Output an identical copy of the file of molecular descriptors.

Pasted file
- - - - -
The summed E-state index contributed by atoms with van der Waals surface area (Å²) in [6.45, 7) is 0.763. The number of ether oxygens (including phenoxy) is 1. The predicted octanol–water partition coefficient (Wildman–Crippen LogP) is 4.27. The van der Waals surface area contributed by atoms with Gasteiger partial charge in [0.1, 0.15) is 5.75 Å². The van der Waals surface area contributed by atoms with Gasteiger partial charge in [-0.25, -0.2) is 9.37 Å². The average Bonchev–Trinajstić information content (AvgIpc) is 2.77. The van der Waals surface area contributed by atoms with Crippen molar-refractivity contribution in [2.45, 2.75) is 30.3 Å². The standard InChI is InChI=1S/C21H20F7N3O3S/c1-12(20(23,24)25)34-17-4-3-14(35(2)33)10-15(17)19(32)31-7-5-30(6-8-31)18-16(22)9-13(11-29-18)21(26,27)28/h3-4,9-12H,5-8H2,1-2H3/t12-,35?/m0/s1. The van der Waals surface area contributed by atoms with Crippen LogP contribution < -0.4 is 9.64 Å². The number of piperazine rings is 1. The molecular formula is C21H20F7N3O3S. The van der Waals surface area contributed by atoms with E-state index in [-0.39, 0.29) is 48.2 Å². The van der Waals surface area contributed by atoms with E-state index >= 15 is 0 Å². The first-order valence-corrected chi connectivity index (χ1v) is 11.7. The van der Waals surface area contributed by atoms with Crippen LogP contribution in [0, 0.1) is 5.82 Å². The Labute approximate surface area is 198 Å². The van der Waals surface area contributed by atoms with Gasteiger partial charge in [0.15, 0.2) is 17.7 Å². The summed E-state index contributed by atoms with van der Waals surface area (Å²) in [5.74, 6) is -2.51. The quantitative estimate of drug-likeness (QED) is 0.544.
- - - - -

The summed E-state index contributed by atoms with van der Waals surface area (Å²) in [6.45, 7) is 0.763. The number of ether oxygens (including phenoxy) is 1. The predicted octanol–water partition coefficient (Wildman–Crippen LogP) is 4.27. The van der Waals surface area contributed by atoms with Gasteiger partial charge in [0.1, 0.15) is 5.75 Å². The van der Waals surface area contributed by atoms with Gasteiger partial charge in [-0.25, -0.2) is 9.37 Å². The average Bonchev–Trinajstić information content (AvgIpc) is 2.77. The van der Waals surface area contributed by atoms with Crippen molar-refractivity contribution in [2.45, 2.75) is 30.3 Å². The standard InChI is InChI=1S/C21H20F7N3O3S/c1-12(20(23,24)25)34-17-4-3-14(35(2)33)10-15(17)19(32)31-7-5-30(6-8-31)18-16(22)9-13(11-29-18)21(26,27)28/h3-4,9-12H,5-8H2,1-2H3/t12-,35?/m0/s1. The van der Waals surface area contributed by atoms with Crippen LogP contribution < -0.4 is 9.64 Å². The number of piperazine rings is 1. The molecular formula is C21H20F7N3O3S. The van der Waals surface area contributed by atoms with E-state index in [-0.39, 0.29) is 48.2 Å². The van der Waals surface area contributed by atoms with E-state index >= 15 is 0 Å². The first-order valence-corrected chi connectivity index (χ1v) is 11.7. The van der Waals surface area contributed by atoms with Crippen LogP contribution in [0, 0.1) is 5.82 Å². The Labute approximate surface area is 198 Å². The van der Waals surface area contributed by atoms with Gasteiger partial charge in [0.15, 0.2) is 17.7 Å². The summed E-state index contributed by atoms with van der Waals surface area (Å²) in [5.74, 6) is -2.51. The quantitative estimate of drug-likeness (QED) is 0.544.